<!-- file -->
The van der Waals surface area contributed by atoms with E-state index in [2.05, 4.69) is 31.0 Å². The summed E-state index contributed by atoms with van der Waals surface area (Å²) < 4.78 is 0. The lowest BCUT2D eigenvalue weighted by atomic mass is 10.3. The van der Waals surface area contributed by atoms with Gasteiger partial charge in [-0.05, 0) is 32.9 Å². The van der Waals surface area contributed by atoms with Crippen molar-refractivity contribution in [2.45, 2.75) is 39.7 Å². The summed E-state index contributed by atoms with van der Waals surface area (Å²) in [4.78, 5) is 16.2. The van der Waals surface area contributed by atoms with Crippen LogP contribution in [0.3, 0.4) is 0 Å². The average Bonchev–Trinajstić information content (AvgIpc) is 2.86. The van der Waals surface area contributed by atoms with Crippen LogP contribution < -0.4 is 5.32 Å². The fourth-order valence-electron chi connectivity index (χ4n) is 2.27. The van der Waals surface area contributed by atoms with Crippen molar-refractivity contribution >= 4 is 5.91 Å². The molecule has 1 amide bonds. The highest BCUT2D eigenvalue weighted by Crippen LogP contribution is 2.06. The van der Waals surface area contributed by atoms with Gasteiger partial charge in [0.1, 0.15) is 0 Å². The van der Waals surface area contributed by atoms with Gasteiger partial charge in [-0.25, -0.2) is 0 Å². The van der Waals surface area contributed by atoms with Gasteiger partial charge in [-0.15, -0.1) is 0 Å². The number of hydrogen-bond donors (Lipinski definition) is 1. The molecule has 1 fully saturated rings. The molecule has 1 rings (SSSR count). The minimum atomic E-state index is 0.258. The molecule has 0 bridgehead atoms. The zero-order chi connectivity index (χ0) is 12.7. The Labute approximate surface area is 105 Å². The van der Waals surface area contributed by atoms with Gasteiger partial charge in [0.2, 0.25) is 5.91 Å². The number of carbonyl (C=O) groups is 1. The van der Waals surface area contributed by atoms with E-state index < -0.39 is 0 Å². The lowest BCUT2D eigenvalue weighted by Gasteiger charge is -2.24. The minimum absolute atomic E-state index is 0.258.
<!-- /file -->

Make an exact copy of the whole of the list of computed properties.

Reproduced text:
The van der Waals surface area contributed by atoms with E-state index in [2.05, 4.69) is 31.0 Å². The summed E-state index contributed by atoms with van der Waals surface area (Å²) < 4.78 is 0. The lowest BCUT2D eigenvalue weighted by atomic mass is 10.3. The van der Waals surface area contributed by atoms with Gasteiger partial charge in [-0.05, 0) is 32.9 Å². The van der Waals surface area contributed by atoms with Crippen molar-refractivity contribution in [2.45, 2.75) is 39.7 Å². The summed E-state index contributed by atoms with van der Waals surface area (Å²) in [4.78, 5) is 16.2. The van der Waals surface area contributed by atoms with Crippen LogP contribution in [0.3, 0.4) is 0 Å². The average Bonchev–Trinajstić information content (AvgIpc) is 2.86. The van der Waals surface area contributed by atoms with Crippen LogP contribution < -0.4 is 5.32 Å². The fourth-order valence-electron chi connectivity index (χ4n) is 2.27. The van der Waals surface area contributed by atoms with Crippen molar-refractivity contribution >= 4 is 5.91 Å². The molecule has 1 amide bonds. The highest BCUT2D eigenvalue weighted by Crippen LogP contribution is 2.06. The van der Waals surface area contributed by atoms with Gasteiger partial charge in [0.1, 0.15) is 0 Å². The van der Waals surface area contributed by atoms with Gasteiger partial charge in [-0.25, -0.2) is 0 Å². The van der Waals surface area contributed by atoms with Gasteiger partial charge in [-0.15, -0.1) is 0 Å². The number of hydrogen-bond donors (Lipinski definition) is 1. The molecule has 1 fully saturated rings. The molecule has 1 rings (SSSR count). The minimum atomic E-state index is 0.258. The molecule has 0 bridgehead atoms. The zero-order chi connectivity index (χ0) is 12.7. The Labute approximate surface area is 105 Å². The van der Waals surface area contributed by atoms with Gasteiger partial charge in [0.2, 0.25) is 5.91 Å². The number of carbonyl (C=O) groups is 1. The van der Waals surface area contributed by atoms with E-state index < -0.39 is 0 Å². The lowest BCUT2D eigenvalue weighted by Gasteiger charge is -2.24. The minimum absolute atomic E-state index is 0.258.